• The OECD Convention on Combating Bribery of Foreign Officials in International Business Transactions (17 December 1997), ratified by France on 31 July 2000;
  • The United Nations Convention Against Corruption (31 October 2003), ratified by France on 11 July 2005.

At the European level, France is party to several instruments:

  • The European Union (EU) Convention on the Fight Against Corruption Involving Officials of the European Communities or Officials of the EU Member States, adopted by the Act of the Council of the EU on 26 May 1997;
  • The Criminal Law Convention on Corruption (27 January 1999), ratified by France on 25 April 2008;
  • The Civil Law Convention on Corruption (4 November 1999), ratified by France on 25 April 2008.

Germany Small Flag Germany

Various anti-corruption conventions apply in Germany, such as:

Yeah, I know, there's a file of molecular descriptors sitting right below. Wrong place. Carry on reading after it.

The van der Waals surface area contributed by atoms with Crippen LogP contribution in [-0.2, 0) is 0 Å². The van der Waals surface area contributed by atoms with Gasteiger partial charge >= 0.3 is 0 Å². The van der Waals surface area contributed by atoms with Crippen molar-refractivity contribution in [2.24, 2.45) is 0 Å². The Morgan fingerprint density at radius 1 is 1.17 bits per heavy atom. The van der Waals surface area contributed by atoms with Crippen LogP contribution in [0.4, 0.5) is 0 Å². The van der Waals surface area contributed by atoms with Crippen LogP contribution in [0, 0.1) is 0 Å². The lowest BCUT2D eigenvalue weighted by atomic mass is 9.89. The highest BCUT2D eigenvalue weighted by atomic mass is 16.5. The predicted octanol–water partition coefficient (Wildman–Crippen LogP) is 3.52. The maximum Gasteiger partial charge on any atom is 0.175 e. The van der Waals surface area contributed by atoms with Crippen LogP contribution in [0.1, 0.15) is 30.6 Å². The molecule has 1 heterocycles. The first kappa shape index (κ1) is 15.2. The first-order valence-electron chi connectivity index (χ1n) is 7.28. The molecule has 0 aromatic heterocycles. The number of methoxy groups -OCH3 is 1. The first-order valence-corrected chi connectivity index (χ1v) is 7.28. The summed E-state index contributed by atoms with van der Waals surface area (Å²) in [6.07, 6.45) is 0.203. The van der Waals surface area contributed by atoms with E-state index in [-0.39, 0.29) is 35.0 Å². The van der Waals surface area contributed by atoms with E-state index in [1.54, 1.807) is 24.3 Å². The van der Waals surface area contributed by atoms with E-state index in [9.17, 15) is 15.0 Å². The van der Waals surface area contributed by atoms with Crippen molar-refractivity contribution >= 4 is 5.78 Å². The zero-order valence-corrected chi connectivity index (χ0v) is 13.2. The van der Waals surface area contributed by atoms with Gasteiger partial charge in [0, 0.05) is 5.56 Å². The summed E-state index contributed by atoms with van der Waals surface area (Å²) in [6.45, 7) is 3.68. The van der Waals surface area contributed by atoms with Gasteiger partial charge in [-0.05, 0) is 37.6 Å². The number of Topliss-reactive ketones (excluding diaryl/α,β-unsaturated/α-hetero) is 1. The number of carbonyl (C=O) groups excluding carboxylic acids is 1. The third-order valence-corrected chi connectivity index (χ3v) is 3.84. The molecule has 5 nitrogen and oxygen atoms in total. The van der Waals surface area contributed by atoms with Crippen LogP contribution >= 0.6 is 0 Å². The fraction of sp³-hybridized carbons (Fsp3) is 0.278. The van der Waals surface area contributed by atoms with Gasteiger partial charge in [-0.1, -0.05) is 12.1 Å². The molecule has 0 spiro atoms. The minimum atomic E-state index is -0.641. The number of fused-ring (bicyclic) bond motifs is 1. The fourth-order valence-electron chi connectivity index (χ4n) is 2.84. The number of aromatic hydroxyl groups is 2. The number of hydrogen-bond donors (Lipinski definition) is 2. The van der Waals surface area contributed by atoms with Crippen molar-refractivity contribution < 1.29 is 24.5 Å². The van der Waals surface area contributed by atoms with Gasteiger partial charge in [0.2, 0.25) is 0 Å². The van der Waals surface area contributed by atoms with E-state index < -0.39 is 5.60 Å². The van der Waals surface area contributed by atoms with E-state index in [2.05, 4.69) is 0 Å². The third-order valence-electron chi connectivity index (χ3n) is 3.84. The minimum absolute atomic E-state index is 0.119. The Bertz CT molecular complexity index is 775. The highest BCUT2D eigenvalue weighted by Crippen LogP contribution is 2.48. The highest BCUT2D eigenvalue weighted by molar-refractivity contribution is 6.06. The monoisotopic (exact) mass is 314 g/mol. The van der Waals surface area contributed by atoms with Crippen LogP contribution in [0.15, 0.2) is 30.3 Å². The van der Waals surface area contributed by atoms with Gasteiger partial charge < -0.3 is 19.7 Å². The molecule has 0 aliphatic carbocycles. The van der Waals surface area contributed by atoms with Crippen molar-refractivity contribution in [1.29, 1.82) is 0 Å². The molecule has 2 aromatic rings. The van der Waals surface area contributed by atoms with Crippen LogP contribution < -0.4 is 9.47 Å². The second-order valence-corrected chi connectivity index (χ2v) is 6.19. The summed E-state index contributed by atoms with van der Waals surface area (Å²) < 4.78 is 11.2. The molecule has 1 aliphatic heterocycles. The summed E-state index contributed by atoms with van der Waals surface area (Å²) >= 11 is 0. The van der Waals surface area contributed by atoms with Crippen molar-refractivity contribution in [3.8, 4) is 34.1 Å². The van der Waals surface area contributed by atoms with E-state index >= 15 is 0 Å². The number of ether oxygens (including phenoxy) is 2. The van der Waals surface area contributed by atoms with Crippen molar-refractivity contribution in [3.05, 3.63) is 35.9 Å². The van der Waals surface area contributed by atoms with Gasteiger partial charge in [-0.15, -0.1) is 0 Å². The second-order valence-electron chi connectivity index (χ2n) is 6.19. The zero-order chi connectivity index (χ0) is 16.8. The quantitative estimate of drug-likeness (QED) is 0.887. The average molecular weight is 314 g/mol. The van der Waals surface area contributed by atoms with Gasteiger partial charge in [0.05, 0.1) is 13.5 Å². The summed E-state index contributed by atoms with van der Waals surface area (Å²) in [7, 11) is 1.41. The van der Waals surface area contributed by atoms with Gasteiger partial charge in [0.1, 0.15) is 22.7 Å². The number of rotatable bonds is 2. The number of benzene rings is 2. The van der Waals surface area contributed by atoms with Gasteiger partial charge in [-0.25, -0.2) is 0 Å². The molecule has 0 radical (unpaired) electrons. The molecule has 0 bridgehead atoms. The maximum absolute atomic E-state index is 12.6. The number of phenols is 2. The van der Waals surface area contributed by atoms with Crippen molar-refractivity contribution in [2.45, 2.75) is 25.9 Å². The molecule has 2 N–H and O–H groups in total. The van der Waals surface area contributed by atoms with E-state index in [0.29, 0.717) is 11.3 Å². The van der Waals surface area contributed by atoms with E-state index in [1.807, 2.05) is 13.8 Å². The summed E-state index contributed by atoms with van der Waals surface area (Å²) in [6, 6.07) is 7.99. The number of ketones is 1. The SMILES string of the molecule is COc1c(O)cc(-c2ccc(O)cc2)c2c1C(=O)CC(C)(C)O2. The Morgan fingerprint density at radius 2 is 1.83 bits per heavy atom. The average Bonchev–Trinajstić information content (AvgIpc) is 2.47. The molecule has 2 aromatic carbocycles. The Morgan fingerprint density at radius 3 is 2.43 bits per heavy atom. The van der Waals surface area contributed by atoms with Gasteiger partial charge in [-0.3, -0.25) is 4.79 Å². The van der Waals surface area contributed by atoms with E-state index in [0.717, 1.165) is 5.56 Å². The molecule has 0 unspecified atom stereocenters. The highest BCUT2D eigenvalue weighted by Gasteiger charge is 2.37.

• UN Convention against Corruption;
  • UN Convention against Transnational Organised Crime;
  • EU Convention on the Fight against Corruption involving Officials of the European Communities/Member States of the EU;
  • EU Council Framework decision 2003/568/JHA;
  • Organisation for Economic Cooperation and Development Convention on the Bribery of Foreign Public Officials in International Business Transactions;
  • Resolution (99) 5 of the Committee of Ministers of the Council of Europe; and
  • Resolution (97) 24 of the Council of Europe.

Greece Small Flag Greece

Greece has ratified all major international anti-corruption conventions and has passed legal provisions to conform with them: